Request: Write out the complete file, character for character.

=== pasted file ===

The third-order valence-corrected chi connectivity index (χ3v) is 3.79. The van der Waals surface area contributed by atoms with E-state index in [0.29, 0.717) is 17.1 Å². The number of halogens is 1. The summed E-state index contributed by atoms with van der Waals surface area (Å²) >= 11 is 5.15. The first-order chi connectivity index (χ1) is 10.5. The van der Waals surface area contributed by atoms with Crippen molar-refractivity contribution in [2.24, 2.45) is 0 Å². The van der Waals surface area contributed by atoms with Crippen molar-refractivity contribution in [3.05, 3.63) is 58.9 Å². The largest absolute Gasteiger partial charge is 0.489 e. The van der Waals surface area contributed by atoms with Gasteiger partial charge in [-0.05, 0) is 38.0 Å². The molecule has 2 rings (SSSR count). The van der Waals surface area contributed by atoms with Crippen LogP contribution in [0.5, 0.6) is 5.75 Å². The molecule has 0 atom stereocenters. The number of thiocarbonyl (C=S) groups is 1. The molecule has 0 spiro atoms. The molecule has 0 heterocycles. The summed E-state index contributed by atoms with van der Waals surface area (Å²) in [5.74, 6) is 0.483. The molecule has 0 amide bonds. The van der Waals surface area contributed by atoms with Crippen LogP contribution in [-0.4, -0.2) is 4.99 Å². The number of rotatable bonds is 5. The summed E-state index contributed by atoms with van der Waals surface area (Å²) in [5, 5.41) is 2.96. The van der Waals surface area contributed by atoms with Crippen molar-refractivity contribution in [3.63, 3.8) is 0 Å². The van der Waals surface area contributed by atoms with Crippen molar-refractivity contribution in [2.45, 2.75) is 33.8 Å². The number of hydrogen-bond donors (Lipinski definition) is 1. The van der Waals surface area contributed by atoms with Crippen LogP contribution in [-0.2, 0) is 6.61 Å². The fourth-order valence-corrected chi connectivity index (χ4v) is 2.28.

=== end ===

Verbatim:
The third-order valence-corrected chi connectivity index (χ3v) is 3.79. The van der Waals surface area contributed by atoms with E-state index in [0.29, 0.717) is 17.1 Å². The number of halogens is 1. The summed E-state index contributed by atoms with van der Waals surface area (Å²) >= 11 is 5.15. The first-order chi connectivity index (χ1) is 10.5. The van der Waals surface area contributed by atoms with Crippen molar-refractivity contribution in [2.24, 2.45) is 0 Å². The van der Waals surface area contributed by atoms with Crippen molar-refractivity contribution in [3.05, 3.63) is 58.9 Å². The largest absolute Gasteiger partial charge is 0.489 e. The van der Waals surface area contributed by atoms with Gasteiger partial charge in [-0.05, 0) is 38.0 Å². The molecule has 2 rings (SSSR count). The van der Waals surface area contributed by atoms with Crippen LogP contribution in [0.5, 0.6) is 5.75 Å². The molecule has 0 atom stereocenters. The number of thiocarbonyl (C=S) groups is 1. The molecule has 0 spiro atoms. The molecule has 0 heterocycles. The summed E-state index contributed by atoms with van der Waals surface area (Å²) in [5.74, 6) is 0.483. The molecule has 0 amide bonds. The van der Waals surface area contributed by atoms with Crippen LogP contribution in [-0.4, -0.2) is 4.99 Å². The number of rotatable bonds is 5. The summed E-state index contributed by atoms with van der Waals surface area (Å²) in [5, 5.41) is 2.96. The van der Waals surface area contributed by atoms with Crippen molar-refractivity contribution in [3.63, 3.8) is 0 Å². The van der Waals surface area contributed by atoms with Crippen molar-refractivity contribution in [2.45, 2.75) is 33.8 Å². The number of hydrogen-bond donors (Lipinski definition) is 1. The van der Waals surface area contributed by atoms with Crippen LogP contribution in [-0.2, 0) is 6.61 Å². The fourth-order valence-corrected chi connectivity index (χ4v) is 2.28.